For consumer and lifestyle brands, little affects their ability to connect with customers more than staying ahead of the changes in the tastes of their audience.
Being able to identify, understand and execute against rapidly shifting consumer preferences is key to brands' ability to stay connected to their existing customers while winning mindshare in new customers. Traditionally, marketing trend analysis has been closer to reading tea leaves than science, with brands hiring expensive research firms, conducting surveys or assembling focus groups.
This is why some marketers are beginning to use content intelligence tools, such as artificial intelligence, machine vision and large-scale analysis of trends on social media, to help them predict trends in real-time. I've spent the past decade planning and executing digital marketing campaigns for companies as the owner of an agency that uses content intelligence tools, and I now help companies implement new technology to better create and scale content. Through this experience, I've learned how this technology can be leveraged so that agile brands can make data-driven decisions around what content will resonate most deeply with their audience.
What are the potential use cases of content intelligence?
Content intelligence is agile and accurate. For example, a marketer might use it to process millions of images (or frames of video) per hour in order to analyze an industry's, competitor's or brand's own creative assets. Few, if any, human teams could keep up with that volume. Computers are also able to find patterns humans wouldn't think to look for.
These tools can also track trends, which leads to much higher confidence for brands. With AI- and machine vision-based tools, marketers can now know the exact details of how their audience will react to millions of photos after an hour of processing. Additionally, AI can test a full range of possibilities. In marketing, you might track people, animals, objects, places, foods, etc. You could see how these trends impact engagement on your video versus text formats, as well as assess what you should post at certain times. Now, marketers and market research teams don't have to guess what to test, and they aren't limited in what they find by what they test.
I saw these benefits firsthand when my own company recently conducted research for a customer looking to understand the performance impact of their color choices. We found two similar shades of pink, but one was performing 37% below the other. When trying to analyze these colors manually, it was difficult to pinpoint the difference in shades. By using content intelligence tools, the computer was able to analyze every pixel of every image, know the exact color and determine the exact impact of each. Humans can't see pixels or colors with that accuracy, so using technology was a helpful option in this case.
How to leverage content intelligence tools effectively
When using innovative technology in your marketing approach, it's important to remember a few best practices:
1. Work from the ground up. Content intelligence technology is not going to be beneficial to every company. Remember to think about why you might need a new tool and how it would truly benefit your team. When it comes to implementing a CI tool into your workflow, managing the risk for your company means asking yourself if your team is strong enough to make the change. A CI tool will absolutely fix mediocre marketing, but like any tool, it must be implemented correctly to turn the risk into a success.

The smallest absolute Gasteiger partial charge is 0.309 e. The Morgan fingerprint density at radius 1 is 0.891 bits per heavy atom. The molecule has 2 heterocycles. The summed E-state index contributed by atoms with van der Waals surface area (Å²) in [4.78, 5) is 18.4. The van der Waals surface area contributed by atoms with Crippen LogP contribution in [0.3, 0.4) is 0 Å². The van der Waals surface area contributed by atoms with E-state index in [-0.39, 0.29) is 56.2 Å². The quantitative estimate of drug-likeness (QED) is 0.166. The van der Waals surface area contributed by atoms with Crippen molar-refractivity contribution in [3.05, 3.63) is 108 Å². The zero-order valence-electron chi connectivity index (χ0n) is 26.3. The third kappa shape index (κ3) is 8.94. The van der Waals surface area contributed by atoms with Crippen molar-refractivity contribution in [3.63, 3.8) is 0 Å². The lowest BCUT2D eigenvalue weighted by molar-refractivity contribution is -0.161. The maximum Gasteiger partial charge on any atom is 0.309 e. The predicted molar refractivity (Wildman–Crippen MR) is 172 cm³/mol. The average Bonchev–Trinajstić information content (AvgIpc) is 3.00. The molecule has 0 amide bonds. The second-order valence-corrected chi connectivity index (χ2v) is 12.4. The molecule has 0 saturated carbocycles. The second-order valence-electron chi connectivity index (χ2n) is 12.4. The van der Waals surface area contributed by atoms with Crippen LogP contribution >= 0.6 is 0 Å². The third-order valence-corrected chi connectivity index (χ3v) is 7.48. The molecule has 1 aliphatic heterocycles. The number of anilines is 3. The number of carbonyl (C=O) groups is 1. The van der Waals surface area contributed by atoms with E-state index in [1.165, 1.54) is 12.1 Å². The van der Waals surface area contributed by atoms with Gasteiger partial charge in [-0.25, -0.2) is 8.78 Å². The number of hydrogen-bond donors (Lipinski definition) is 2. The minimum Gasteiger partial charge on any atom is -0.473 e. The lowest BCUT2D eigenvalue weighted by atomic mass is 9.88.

2. Find the right content intelligence tool for your team. For example, some tools focus on delivering a specific type of content. If that content doesn't align with your strategy, that tool isn't for you.
3. Present new technology to multiple teams at the same time. Effectively leveraging this technology is tricky. Presenting the change to multiple teams in your organization simultaneously is key to ensure everyone is educated on how to use any new tech you might adopt.
4. Prepare for challenges along the way. One of the biggest challenges I see marketers face when deploying content intelligence is planning valuable content. A tip to overcome the potential challenge of planning content is remembering that during the early stages of creating content, it is crucial to know your intended target audience. Having this nailed down at the beginning means you can ensure all of your tools and approaches are focused on serving this specific group.
5. Ensure you and your team are on the same page. Last but not least, to ensure that the technology is a success, you and your team must be on the same page when it comes to outlining your successful, and not so successful, tests. It's important to have your team on the same page when implementing successful tests because a team that isn't in sync with how they can use a tool might as well omit CI to their workflow. A tip for implementing successful tests with your team is valuing them from the ground up. It's best to value their opinion on how the tool you choose can bring value to your company.
More love from more types of customers
Using visual content intelligence tools can help give brands the ability to surface the details that specific segments of customers deeply identify with. In the current content-saturated environment, it's these details that can help a brand shine through.
Leveraging these kinds of insights makes creating a customer-driven image and creative strategy simple to segment and execute, as well as effortlessly scalable to new markets, products and customer types. For brands trying to be customer-driven at scale, I believe these are the new table stakes.